U.S. Attorney’s Office
March 11, 2013
District of Montana
Johnathan Miguel Balbin-Murillo Sentenced in U.S. District Court
The United States Attorney’s Office announced that during a federal court session in Billings, on March 8, 2013, before Chief U.S. District Judge Richard F. Cebull, Johnathan Miguel Balbin-Murillo, a 29-year-old resident of Las Vegas, Nevada, appeared for sentencing. Balbin-Murillo was sentenced to a term of:
Prison: 46 months
Supervised release: five years
Balbin-Murillo was sentenced in connection with his guilty plea to conspiracy to distribute methamphetamine.
In an offer of proof filed by Assistant U.S. Attorney Marcia K. Hurd, the government stated it would have proved at trial the following:
Balbin-Murillo came to the attention of law enforcement officers as part of a larger drug case. Balbin-Murillo was identified as a person who brought large amounts of methamphetamine from Las Vegas to Billings on behalf of supplier Howard Bonifant to distribute to Bonifant’s network here. As others were arrested, they gave testimony that led to the discovery of Balbin-Murillo and his role in the operation as a courier between Vegas and Billings. Balbin-Murillo was interviewed by agents in November 2011 and confessed that he had been recruited by Howard Bonifant in 2010 to transport methamphetamine from Las Vegas to Billings. After transporting it, Balbin-Murillo would stay in Billings and assist in its distribution to Bonifant’s next level of distributors and would then transport the drug proceeds via Greyhound bus back to Las Vegas, where he would give the proceeds to Bonifant. Balbin-Murillo confirmed that he worked with two other individuals and the three men took turns traveling to Billings with methamphetamine and returning with the money. They would each bring up pounds at a time. Balbin-Murillo confirmed distributions to various large customers in Billings. Balbin-Murillo’s involvement began in January 2010 and ended in November 2010.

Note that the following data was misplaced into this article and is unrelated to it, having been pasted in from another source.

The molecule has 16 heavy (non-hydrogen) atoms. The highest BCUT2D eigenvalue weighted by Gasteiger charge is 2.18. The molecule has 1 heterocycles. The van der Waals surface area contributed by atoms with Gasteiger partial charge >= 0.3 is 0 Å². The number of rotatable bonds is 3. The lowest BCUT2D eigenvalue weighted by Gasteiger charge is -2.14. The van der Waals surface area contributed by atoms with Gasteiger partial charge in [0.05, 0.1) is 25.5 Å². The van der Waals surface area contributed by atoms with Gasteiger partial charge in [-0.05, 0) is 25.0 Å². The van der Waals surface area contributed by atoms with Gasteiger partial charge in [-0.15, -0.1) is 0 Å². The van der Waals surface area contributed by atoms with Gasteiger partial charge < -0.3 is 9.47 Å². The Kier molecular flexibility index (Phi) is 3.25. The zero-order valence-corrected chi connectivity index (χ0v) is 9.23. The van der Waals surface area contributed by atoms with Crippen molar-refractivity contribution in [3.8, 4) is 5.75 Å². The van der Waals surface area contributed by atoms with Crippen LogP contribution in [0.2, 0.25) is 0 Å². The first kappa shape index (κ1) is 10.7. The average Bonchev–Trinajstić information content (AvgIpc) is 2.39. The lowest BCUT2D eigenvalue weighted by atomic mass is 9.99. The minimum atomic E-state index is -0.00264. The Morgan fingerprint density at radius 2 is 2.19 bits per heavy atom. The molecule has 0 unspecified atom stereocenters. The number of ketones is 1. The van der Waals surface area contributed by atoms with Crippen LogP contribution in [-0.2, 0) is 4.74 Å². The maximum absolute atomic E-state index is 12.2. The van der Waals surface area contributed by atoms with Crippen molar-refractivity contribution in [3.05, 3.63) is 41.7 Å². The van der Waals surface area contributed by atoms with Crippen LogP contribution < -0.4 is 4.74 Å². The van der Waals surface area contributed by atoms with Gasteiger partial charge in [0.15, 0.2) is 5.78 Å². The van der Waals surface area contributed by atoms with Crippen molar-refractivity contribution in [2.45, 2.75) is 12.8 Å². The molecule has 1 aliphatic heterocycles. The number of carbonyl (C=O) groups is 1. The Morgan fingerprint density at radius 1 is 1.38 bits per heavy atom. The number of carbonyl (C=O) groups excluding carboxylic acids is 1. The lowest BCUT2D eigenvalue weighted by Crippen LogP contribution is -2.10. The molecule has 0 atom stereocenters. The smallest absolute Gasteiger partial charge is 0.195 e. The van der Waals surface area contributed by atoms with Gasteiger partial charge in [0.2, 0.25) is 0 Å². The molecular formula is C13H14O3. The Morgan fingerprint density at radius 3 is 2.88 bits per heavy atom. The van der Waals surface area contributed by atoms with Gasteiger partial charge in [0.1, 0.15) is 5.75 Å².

Bonifant pled guilty to federal charges.
Because there is no parole in the federal system, the “truth in sentencing” guidelines mandate that Balbin-Murillo will likely serve all of the time imposed by the court. In the federal system, Balbin-Murillo does have the opportunity to earn a sentence reduction for “good behavior.” However, this reduction will not exceed 15 percent of the overall sentence.
The investigation was a cooperative effort between the Federal Bureau of Investigation and the Billings Big Sky Safe Streets Task Force.